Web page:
Elon Musk: Expert reveals ‘driving force’ for entrepreneurs
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In 2013, Mr Smith was on honeymoon in America when an allergic reaction and medical issues almost killed him, during his three week hospital stay, which amassed even more debt, Mr Smith reflected on just how he had been living, and what little happiness his money was getting him. In an exclusive interview with Express.co.uk, The Millennial Money Masterplan author shared some insights, tips and tricks to not only help people get rid of their debt and find financial freedom, but also how to get happiness out of their money.
Once he had recovered, Mr Smith finally took the leap of faith that would see him found a multimillion-pound business: quitting his job, co-founding Buckingham Gate and confronting himself on the bad money decisions he had made. He prioritised paying off his debts, saving money and investing to help improve his own financial wellness.
Mr Smith saw so much success in his six step plan that he went on to pen The Millennial Money Masterplan which details the steps he took to escape debt and make millions.
Mr Smith commented on his near-death experience, noting that it was a definite turning point in his life. During his honeymoon in September 2013 in Vegas, Mr Smith had an allergic reaction to a nut, and what should’ve been a life-saving epinephrin injection caused a horrendous reaction in the form of pancreatitis.
“I spent three weeks in a hospital bed not really sure if I was going to make it. It makes you reflect on a lot of things. I had been in banking and finance almost since I left college. When you go through an experience like that you realise how unimportant all this money stuff is.”
He elaborated this claim a bit further: “It is important but it’s a means to an end, it only has value if we use it to do valuable things in our lives.”
Mr Smith cleared his debt, saw his business reach £2million and saved £500K in less than 10 years (Image: Matthew Smith)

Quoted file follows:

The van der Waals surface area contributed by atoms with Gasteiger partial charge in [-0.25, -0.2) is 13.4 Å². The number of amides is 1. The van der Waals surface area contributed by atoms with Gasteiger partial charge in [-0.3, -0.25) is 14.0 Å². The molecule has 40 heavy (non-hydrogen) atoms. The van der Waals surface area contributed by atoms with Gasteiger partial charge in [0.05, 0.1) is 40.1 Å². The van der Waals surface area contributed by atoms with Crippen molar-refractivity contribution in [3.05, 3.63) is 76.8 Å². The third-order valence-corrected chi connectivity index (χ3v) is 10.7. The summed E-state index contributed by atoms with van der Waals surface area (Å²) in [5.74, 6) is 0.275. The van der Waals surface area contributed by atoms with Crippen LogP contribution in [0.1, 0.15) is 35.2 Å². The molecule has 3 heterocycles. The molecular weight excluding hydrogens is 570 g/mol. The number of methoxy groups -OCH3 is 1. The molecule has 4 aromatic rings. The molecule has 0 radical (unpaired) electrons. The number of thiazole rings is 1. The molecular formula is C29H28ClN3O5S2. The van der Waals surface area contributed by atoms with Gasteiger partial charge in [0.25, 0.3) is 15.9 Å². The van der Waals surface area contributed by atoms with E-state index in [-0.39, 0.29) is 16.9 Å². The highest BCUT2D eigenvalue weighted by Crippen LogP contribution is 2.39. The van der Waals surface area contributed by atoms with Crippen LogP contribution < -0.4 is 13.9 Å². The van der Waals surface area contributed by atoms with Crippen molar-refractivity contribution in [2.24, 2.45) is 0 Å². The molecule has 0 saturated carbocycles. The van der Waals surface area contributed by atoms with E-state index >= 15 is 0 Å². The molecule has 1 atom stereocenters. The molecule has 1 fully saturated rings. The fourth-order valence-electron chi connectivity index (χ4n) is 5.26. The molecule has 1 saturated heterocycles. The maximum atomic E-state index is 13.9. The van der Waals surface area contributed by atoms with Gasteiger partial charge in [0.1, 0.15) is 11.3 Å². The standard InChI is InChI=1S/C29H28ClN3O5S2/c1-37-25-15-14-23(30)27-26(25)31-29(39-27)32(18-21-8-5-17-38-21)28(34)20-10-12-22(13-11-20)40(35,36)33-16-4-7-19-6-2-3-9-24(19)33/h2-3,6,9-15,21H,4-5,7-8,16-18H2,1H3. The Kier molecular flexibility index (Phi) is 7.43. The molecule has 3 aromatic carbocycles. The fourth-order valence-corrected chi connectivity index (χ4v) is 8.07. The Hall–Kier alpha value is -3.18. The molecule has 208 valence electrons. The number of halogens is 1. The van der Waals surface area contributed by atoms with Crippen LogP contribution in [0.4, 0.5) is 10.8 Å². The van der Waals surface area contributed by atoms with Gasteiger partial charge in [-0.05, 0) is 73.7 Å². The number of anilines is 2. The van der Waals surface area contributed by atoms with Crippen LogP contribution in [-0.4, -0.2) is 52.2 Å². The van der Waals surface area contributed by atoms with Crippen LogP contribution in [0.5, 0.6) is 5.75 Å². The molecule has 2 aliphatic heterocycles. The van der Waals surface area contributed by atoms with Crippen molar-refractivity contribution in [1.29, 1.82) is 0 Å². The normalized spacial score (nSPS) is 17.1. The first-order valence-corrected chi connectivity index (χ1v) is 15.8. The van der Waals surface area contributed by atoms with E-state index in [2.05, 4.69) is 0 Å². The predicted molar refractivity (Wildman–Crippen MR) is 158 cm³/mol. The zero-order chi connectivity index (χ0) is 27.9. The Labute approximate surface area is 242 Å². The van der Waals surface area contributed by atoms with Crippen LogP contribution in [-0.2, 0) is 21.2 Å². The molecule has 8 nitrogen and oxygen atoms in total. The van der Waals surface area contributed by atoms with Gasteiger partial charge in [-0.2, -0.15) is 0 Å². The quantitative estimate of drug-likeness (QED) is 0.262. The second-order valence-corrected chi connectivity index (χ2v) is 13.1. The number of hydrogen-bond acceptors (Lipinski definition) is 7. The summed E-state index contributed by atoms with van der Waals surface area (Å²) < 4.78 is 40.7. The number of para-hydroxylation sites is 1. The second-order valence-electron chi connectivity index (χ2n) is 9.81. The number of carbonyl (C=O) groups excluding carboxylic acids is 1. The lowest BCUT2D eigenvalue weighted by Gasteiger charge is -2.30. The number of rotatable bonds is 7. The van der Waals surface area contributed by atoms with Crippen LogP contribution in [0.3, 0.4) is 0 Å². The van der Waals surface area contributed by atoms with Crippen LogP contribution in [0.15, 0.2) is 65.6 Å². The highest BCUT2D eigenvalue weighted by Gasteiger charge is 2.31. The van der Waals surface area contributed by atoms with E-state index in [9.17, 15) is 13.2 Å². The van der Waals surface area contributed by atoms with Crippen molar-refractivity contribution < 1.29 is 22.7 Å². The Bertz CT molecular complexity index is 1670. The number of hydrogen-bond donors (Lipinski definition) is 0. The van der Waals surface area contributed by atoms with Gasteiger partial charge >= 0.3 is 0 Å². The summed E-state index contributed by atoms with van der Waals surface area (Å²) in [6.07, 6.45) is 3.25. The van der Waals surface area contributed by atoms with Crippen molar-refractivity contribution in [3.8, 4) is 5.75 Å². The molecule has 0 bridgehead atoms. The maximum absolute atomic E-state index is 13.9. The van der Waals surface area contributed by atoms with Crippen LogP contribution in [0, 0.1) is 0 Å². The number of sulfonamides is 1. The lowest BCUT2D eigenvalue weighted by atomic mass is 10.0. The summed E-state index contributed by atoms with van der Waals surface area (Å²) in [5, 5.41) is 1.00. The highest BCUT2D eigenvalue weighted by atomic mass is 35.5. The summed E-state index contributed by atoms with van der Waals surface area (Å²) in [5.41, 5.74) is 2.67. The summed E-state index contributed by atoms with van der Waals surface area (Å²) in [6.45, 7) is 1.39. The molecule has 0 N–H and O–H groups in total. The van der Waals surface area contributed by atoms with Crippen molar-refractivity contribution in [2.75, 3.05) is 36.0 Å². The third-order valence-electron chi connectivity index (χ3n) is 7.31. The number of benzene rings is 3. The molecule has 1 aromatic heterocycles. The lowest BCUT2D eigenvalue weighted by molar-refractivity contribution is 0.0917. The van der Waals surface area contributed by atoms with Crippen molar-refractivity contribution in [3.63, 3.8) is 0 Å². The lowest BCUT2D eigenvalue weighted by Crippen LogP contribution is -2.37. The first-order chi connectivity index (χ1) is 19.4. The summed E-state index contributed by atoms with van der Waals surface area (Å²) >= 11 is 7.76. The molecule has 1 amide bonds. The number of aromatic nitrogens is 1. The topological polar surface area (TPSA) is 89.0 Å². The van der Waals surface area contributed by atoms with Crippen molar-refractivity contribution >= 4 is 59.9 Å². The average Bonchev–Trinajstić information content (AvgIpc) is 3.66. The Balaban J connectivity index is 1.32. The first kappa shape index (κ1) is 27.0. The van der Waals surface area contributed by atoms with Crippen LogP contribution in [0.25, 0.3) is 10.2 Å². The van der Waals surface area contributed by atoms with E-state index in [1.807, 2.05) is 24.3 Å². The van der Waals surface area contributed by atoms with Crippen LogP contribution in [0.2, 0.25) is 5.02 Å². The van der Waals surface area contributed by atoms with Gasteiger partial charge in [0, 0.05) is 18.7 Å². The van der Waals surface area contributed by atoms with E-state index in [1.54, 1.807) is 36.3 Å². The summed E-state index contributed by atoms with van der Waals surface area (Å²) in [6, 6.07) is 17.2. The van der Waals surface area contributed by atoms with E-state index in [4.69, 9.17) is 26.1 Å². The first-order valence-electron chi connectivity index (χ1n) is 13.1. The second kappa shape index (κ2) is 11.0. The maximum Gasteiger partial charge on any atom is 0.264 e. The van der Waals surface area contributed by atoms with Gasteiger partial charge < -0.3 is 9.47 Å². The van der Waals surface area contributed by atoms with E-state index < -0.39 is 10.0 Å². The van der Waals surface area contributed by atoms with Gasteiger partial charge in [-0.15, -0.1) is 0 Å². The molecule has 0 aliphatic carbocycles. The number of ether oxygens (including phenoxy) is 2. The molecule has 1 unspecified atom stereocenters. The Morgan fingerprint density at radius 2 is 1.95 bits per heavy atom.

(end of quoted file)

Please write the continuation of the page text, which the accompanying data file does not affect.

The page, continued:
“Ever since I can remember I wanted to have my own business, up until that point I had been a bit scared of not having the secure salary and all of the other trappings of normal employment. It’s always scary, but I thought to myself ‘what am I waiting for and what do I have to lose?’”
Mr Smith joined forces with Buckingham Gate co-founder Cabell De Marcellus, who specialised in financial marketing, and tore into the entrepreneurial field. “We started with a blank sheet of paper. Unlike some financial businesses that start with client accounts from elsewhere. We’ve now built the business to the point where we are 15 people strong and it’s an incredibly exciting time.”
However, with big business and big money there is the learning curve of understanding how to manage it. Mr Smith added that this is the reason why many who fall into money instead of earning it often don’t know what to do with it: “It’s amazing how many people inherit or win significant wealth end up blowing it very quickly. They often do end up back where they started in a short amount of time. If you get accustomed to a lifestyle that’s beyond your means, it’s very easy to do and it’s very addictive.”
And this is exactly how debt often begins. Mr Smith shared the very first step in his six-step method to being debt-free: “Step one in that is tell the truth.
“You wouldn’t necessarily describe debt as an addiction, I think in many ways it is similar. The first step in any sort of addiction recovery program is to admit you have a problem. In a financial sense, that means being clear with yourself about what debt you have.”